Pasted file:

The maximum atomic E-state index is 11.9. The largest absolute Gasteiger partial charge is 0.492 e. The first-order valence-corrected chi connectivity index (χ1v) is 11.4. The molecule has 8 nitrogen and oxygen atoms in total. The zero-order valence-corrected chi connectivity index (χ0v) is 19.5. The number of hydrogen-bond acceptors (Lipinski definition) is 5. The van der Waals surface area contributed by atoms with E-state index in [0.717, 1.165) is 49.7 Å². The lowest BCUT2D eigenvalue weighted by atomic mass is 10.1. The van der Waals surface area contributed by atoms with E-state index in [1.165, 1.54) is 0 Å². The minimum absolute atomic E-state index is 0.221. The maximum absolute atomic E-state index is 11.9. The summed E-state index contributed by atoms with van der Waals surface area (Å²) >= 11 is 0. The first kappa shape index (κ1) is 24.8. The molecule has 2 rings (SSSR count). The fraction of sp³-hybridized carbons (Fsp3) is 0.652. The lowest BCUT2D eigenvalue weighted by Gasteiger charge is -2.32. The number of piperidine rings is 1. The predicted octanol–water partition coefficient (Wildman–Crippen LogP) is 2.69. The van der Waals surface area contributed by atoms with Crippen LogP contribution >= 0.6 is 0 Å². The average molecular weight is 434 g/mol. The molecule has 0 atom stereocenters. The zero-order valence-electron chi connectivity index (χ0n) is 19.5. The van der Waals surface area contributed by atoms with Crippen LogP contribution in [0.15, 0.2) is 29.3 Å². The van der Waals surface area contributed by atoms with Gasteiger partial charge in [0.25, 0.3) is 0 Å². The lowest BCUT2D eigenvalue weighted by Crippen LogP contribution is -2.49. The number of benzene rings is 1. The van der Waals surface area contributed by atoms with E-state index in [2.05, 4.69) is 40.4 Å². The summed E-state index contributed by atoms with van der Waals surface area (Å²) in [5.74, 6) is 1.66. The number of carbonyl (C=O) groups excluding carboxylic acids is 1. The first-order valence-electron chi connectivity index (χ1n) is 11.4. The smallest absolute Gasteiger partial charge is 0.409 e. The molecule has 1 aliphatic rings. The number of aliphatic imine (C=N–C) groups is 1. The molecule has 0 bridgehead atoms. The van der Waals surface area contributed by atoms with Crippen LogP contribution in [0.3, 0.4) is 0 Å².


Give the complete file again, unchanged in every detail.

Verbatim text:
The maximum atomic E-state index is 11.9. The largest absolute Gasteiger partial charge is 0.492 e. The first-order valence-corrected chi connectivity index (χ1v) is 11.4. The molecule has 8 nitrogen and oxygen atoms in total. The zero-order valence-corrected chi connectivity index (χ0v) is 19.5. The number of hydrogen-bond acceptors (Lipinski definition) is 5. The van der Waals surface area contributed by atoms with E-state index in [0.717, 1.165) is 49.7 Å². The lowest BCUT2D eigenvalue weighted by atomic mass is 10.1. The van der Waals surface area contributed by atoms with E-state index in [1.165, 1.54) is 0 Å². The minimum absolute atomic E-state index is 0.221. The maximum absolute atomic E-state index is 11.9. The summed E-state index contributed by atoms with van der Waals surface area (Å²) >= 11 is 0. The first kappa shape index (κ1) is 24.8. The molecule has 2 rings (SSSR count). The fraction of sp³-hybridized carbons (Fsp3) is 0.652. The lowest BCUT2D eigenvalue weighted by Gasteiger charge is -2.32. The number of piperidine rings is 1. The predicted octanol–water partition coefficient (Wildman–Crippen LogP) is 2.69. The van der Waals surface area contributed by atoms with Crippen LogP contribution >= 0.6 is 0 Å². The average molecular weight is 434 g/mol. The molecule has 0 atom stereocenters. The zero-order valence-electron chi connectivity index (χ0n) is 19.5. The van der Waals surface area contributed by atoms with Crippen LogP contribution in [0.15, 0.2) is 29.3 Å². The van der Waals surface area contributed by atoms with Gasteiger partial charge in [0.25, 0.3) is 0 Å². The lowest BCUT2D eigenvalue weighted by Crippen LogP contribution is -2.49. The number of benzene rings is 1. The van der Waals surface area contributed by atoms with E-state index in [2.05, 4.69) is 40.4 Å². The summed E-state index contributed by atoms with van der Waals surface area (Å²) in [5.74, 6) is 1.66. The number of carbonyl (C=O) groups excluding carboxylic acids is 1. The first-order valence-electron chi connectivity index (χ1n) is 11.4. The smallest absolute Gasteiger partial charge is 0.409 e. The molecule has 1 aliphatic rings. The number of aliphatic imine (C=N–C) groups is 1. The molecule has 0 bridgehead atoms. The van der Waals surface area contributed by atoms with Crippen LogP contribution in [0.3, 0.4) is 0 Å².